No Drowning in the Mainstream
It is Monday night. I am sitting at my desk. I am working, really. The radio is on. The DJ is talking about Stephane Grapelli, Django Reinhardt, and Le Hot Club de France. Then he plays the best music that I have heard on the radio since December, 1958, when I was born.
The violin was not invented for classical musicians; it was created for Stephane Grapelli. No, the violin was not created for Stephane Grapelli--it grew out of his chin. Stephane Grapelli is to the jazz violin what Buddy Rich (you did not for one moment think that I would leave the Big Bud out of this column, did you?) is to the drums. That is, Grapelli is a genius, an immensely enjoyable violinist.
Grapelli and Reinhardt formed the quintet for Le Hot Club in 1934. Grapelli had just begun to make a name for himself as a solo musician. Django was already famous throughout Europe. A gypsy by birth, Django was the first great jazz guitarist. He revolutionized guitar technique. He had lost two left-hand fingers early in his life. This handicap led him to invent new ways of playing and resulted in new sounds, new progressions, and new rhythms. Grapelli's swinging, raggy violin worked well with Reinhardt's rhythmic guitar style. The two were a smash hit throughout Europe. They played Le Hot Club together for years before either of them came to this country to perform.
Grapelli's sound, his swing, is unmistakable. He can play exactly as he did in 1934. He has also recorded some modern works with Jean-Luc Ponty. And he has even recorded with Yehudi Menuhin. He will play his versatile violin tomorrow night with the Diz Disley trio at the Berklee Performance Center.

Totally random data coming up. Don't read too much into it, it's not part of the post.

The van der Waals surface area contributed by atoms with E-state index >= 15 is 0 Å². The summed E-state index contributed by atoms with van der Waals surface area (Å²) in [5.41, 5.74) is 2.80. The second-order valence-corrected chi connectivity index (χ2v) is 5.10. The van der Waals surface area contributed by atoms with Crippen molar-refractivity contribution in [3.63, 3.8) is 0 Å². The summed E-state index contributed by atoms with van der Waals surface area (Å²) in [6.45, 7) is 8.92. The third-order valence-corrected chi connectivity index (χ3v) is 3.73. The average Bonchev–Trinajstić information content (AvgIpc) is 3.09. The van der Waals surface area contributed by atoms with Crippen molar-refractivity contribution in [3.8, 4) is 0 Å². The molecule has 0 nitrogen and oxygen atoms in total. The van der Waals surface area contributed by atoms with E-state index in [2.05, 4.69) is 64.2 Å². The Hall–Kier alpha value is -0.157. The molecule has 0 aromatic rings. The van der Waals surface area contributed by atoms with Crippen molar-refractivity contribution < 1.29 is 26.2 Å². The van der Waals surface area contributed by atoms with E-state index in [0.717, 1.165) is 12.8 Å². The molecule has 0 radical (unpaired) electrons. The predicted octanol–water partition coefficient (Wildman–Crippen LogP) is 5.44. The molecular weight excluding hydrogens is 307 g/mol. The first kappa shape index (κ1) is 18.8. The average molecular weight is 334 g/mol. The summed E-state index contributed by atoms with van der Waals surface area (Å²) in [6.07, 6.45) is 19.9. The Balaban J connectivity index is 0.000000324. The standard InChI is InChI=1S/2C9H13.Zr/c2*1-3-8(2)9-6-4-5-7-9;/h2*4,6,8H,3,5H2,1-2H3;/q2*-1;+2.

And speaking of the name Diz, Dizzy Gillespie, the one and only man of the bent trumpet is in town at Kix Live, tonight through Saturday night. Brother Blue says that Gillespie's horn is bent up toward the sky because he plays for Louis Armstrong in heaven. But, do not worry: earthly human beings are allowed to featured on drums. He is not Buddy Rich, but who is?
Muddy Waters is at Paul's Mall with the John Wardwell Blues Band. Muddy Duddy is the King, the author of the blues. He has been playing slide guitar and singing for years and is bound to center his sets on standards like "I'm Ready" and "Hoochie Koochie Man."
The elder statesmen of jazz are in Boston this weekend. The old line is alive and well and swinging. The mainstream is flowing quickly through the bean town. If only Buddy Rich were here.
The DJ is talking again: "Grapelli's innate sense of swing, his incredible control just leave you agape." I turn the radio off and finish this column. Wouldn't it be nice if Brother Blue were right? Wouldn't it be nice if Louis and Django did jam every night, just for fun? "Humbling thought," as George Wald used to muse.
Anyway, you might as well dive into the muddy waters of the mainstream this weekend. You may come up dizzy, but you will not drown.